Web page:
When asked why s/he had not asked for help, the technologist stated that s/he did not have specific guidelines on when and who to call for help, but for inpatients, s/he would call the patient's nurse. For outpatients (such as Patient #1), the technologist stated there were no specific guidelines.

The technologist stated that since the incident in question, the Nuclear Medicine staff had been informed that they could ask the RN in Interventional Radiology for assistance.

The Regional Director for Diagnostic Imaging was interviewed about the incident under investigation. The Director stated that s/he had met with the technologists to let them know what support was available to them, such as the RN in Interventional Radiology. The Director also stated that all policies and procedures for the Nuclear Medicine Services were under revision.

The Director stated that the pharmacy communicated directly with the technologists about the shortage of Lidocaine. Because the pharmacy did not communicate through leadership of the imaging department, imaging leadership was unaware of the situation with the shortage, did not know the medication was going to be restricted and did not subsequently have the opportunity to direct technologists on how to obtain the medication from other hospital department, such as Interventional Radiology.

The Director stated that the other 2 hospitals in the Franciscan network also did not routinely use lidocaine for the breast injection procedure that Patient #1 underwent.

The hospital's failure to assure that patients who were experiencing pain had their pain assessed by a practitioner qualified to assess pain and intervene on behalf of the patients, placed all patients at risk for unnecessary pain during procedures.

The hospital failed to assure the uniform performance of patient care processes. The hospital's failure to do so placed all patients of the Nuclear Medicine department at risk of incorrect, incomplete, or inconsistent care.

The hospital also failed to provide care that was consistent with the Diagnostic Imaging Quality Plan's Mission, as stated in the scope of care statement:
"Mission: To provide, safe, high quality, personalized imaging studies by specially trained technologist, nursing and ancillary staff to assist physicians in the accomplishment and plan of treatment for each patient."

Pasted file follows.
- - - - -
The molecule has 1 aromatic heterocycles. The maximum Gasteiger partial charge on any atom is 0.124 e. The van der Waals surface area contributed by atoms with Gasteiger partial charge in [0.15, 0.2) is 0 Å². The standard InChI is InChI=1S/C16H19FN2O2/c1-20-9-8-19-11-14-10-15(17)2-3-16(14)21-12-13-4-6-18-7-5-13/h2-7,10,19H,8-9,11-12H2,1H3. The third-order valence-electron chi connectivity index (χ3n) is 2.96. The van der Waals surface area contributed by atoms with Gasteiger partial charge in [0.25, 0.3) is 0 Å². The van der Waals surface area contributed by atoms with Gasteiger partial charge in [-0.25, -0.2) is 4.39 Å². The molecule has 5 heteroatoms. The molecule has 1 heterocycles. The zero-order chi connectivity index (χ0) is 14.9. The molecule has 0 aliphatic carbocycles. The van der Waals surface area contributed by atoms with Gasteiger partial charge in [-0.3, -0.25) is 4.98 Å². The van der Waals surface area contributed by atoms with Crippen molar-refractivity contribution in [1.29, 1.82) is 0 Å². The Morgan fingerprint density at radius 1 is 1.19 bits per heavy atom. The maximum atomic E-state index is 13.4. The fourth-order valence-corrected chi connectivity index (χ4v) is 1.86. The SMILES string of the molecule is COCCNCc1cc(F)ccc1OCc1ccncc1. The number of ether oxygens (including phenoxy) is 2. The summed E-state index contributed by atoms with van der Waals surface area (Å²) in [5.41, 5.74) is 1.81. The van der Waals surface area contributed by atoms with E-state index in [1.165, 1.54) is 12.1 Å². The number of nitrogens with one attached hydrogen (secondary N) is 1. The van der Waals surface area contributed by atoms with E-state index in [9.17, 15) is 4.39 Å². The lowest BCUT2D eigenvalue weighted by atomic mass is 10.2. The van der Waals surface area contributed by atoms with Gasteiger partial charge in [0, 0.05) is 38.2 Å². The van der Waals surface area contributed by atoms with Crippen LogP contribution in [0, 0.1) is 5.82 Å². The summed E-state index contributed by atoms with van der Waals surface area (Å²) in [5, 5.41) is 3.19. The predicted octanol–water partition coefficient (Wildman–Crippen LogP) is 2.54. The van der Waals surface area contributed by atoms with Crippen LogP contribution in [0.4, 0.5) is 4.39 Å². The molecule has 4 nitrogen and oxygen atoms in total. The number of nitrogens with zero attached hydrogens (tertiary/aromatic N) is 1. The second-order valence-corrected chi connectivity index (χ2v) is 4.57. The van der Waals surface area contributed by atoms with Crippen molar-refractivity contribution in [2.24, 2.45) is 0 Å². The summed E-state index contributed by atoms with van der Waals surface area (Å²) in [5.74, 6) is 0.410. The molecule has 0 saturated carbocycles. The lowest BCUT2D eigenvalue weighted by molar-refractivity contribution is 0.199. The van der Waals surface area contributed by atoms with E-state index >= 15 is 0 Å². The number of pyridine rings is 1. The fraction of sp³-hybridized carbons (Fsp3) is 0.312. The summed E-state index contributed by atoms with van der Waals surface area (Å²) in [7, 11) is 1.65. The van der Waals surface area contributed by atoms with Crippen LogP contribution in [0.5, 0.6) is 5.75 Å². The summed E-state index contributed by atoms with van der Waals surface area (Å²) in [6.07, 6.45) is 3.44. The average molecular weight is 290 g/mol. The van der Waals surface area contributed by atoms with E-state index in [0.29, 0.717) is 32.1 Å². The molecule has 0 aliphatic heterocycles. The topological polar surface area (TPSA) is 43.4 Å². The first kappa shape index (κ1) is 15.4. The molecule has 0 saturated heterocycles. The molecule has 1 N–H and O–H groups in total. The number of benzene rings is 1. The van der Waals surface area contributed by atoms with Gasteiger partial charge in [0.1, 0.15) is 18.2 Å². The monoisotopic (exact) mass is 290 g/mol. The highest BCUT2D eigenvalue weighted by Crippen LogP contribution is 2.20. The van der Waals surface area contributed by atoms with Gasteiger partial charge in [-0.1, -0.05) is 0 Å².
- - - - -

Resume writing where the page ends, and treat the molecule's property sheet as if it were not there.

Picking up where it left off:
Failure to Develop and Implement Correct and Complete Policies Regarding the Reporting of Allegations of Abuse/Neglect/Harassment

Based on review of hospital policy, it was determined that the hospital failed to establish and implement policies and procedures to guide staff/employees in the correct reporting of abuse/neglect/harassment. The hospital's failure to do so placed all patients who were victims of abuse/neglect/harassment at risk of unrecognized and unreported abuse/neglect/harassment.

Review of the hospital's policy, "Assessment: Reporting Abuse/Neglect of Children Policy" referred reporters to Child Protective Services (CPS) a division of the Washington State Department of Social and Health Services. The policy also stated "Reports may also be made to any law enforcement agency", but did not give clear guidance as to when that should occur.

The Department of Health (DOH) was not mentioned in any part of the policy. Any abuse/neglect/harassment, or suspected or alleged abuse/neglect/harassment that occurred by a person certified, registered or licensed by the DOH, must be reported to the DOH. In addition, any suspected or alleged abuse/neglect/harassment that occurred in an entity licensed by the DOH such as hospitals, hospices, and childbirth centers, etc. must be reported to the DOH.